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Boeing doesn't expect 737 MAX to fly again until mid-2020

BOEING CRISIS | 22 de enero de 2020

Boeing announced on Jan. 21, 2020, that it does not expect regulatory authorities to approve the return to service of its 737 MAX jets before mid-2020, a new delay that caused the firm's shares to plunge more than 3 percent on the New York Stock Exchange. EFE-EPA/Andy Rain/File

New York, Jan 21 (efe-epa).- Boeing announced Tuesday that it does not expect regulatory authorities to approve the return to service of its 737 MAX jets before mid-2020, a new delay that caused the firm's shares to plunge on the New York Stock Exchange.

In a statement, the company said that that is the expectation that is being imparted right now to airlines and suppliers, confirming a report published earlier today by the CNBC financial cable channel.

In its remarks, the aerospace giant emphasized that it will be the regulators - including the Federal Aviation Administration - who will determine when the 737 MAX jets, which are grounded because of two deadly crashes in 2018 and 2019, will be allowed to fly again.

Boeing's expectation is that the plane will be able to resume operations in the middle of this year taking into account the pace of the process to certify the jet on the part of authorities, although it warned that questions complicating the procedure could still arise.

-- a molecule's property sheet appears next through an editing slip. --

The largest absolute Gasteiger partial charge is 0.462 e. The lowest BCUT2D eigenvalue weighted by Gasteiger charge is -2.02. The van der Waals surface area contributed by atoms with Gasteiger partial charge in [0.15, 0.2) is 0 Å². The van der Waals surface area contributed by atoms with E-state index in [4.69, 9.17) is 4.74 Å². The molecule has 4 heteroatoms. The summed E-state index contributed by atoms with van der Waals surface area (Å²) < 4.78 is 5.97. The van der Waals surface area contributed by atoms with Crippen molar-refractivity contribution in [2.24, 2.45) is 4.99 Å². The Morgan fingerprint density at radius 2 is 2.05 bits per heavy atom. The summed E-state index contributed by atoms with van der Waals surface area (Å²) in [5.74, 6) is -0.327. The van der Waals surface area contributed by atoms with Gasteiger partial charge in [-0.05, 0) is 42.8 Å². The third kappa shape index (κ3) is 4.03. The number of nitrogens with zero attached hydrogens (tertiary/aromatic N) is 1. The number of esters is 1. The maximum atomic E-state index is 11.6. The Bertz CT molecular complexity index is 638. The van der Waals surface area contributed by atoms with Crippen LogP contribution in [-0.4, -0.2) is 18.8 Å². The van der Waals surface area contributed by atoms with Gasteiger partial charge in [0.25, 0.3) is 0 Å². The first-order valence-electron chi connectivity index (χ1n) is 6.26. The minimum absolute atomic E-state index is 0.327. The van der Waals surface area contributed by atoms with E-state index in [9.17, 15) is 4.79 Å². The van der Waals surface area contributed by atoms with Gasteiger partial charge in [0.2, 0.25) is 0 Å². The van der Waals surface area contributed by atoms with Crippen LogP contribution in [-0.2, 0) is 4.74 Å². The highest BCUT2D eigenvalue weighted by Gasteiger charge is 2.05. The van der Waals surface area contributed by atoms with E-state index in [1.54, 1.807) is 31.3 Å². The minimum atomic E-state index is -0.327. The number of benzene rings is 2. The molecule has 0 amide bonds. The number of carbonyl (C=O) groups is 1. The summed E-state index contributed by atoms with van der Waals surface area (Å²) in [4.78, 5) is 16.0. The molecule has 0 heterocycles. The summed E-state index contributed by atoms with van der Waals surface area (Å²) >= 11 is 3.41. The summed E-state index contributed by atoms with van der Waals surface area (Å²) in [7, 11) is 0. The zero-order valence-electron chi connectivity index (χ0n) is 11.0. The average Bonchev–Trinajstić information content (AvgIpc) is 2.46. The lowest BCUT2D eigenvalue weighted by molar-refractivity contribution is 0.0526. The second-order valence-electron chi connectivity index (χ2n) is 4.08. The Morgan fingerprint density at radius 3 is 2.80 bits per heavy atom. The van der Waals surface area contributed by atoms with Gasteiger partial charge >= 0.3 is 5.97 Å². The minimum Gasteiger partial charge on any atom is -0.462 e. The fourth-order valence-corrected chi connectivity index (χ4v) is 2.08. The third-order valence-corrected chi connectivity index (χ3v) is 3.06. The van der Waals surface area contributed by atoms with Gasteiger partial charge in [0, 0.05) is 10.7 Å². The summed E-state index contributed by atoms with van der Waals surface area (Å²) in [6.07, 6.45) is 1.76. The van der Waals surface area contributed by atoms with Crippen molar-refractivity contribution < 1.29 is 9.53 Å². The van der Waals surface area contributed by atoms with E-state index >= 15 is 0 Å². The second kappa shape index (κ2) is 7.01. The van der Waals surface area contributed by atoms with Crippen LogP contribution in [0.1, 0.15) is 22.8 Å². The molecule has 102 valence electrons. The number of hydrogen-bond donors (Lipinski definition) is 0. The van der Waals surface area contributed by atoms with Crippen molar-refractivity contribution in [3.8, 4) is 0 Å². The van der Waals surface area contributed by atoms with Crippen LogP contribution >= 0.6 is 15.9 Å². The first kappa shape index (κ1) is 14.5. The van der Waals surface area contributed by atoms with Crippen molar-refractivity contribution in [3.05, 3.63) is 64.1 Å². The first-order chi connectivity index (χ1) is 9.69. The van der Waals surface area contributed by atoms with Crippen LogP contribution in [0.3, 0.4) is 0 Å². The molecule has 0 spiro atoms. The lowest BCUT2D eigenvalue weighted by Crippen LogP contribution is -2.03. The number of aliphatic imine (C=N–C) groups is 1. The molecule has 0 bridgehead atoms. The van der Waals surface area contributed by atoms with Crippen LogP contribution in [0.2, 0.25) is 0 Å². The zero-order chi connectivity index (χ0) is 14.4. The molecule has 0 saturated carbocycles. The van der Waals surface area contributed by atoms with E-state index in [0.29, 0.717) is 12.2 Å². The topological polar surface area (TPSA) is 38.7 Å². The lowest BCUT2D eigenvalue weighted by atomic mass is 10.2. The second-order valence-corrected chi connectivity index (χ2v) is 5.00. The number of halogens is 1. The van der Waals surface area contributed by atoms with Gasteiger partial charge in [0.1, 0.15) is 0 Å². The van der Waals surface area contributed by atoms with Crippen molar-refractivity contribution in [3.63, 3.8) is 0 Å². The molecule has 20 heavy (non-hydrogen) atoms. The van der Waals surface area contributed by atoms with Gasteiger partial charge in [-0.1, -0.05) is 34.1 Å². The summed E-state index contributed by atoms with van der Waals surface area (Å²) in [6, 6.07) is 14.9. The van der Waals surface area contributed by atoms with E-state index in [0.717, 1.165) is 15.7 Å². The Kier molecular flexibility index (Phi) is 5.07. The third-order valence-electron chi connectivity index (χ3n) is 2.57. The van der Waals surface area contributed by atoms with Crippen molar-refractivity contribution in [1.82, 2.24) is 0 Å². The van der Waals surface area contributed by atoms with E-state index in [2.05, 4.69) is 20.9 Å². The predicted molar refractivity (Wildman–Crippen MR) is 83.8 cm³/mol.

Boeing shares on the NYSE quickly dropped 5 percent after the CNBC reporting broke and before trading in the stock was temporarily halted to await the official announcement.

By the end of trading on the Big Board, the stock - a member of the 30-stock Dow Jones Industrial Average - had recovered somewhat in price, closing at $313.37 per share, a loss on the day of 3.33 percent. In after-market trading, the firm's shares continued to move downward to below $312.

Boeing's announcement also dragged down shares of other airlines, such as Southwest, American Airlines and United.

The Dow, as a whole, was down a little more than 152 points (0.52 percent) on the day, closing at 29,196.04.

US airlines that have the 737 MAX in their fleets have already been announcing piecemeal that they are not going to be relying on the jet for their flight scheduling at least until early June.

The firm said in its statement that "This updated estimate (on returning the plane to service) is informed by our experience to date with the certification process," adding that "It is subject to our ongoing attempts to address known schedule risks and further developments that may arise in connection with the certification process. It also accounts for the rigorous scrutiny that regulatory authorities are rightly applying at every step of their review of the 737 MAX's flight control system and the Joint Operations Evaluation Board process, which determines pilot training requirements."

Boeing officially suspended production of the model earlier this month after almost a year-long hiatus due to safety problems, which were identified after the two crashes, one in Indonesia and the other in Ethiopia, which killed a total of 346 people.

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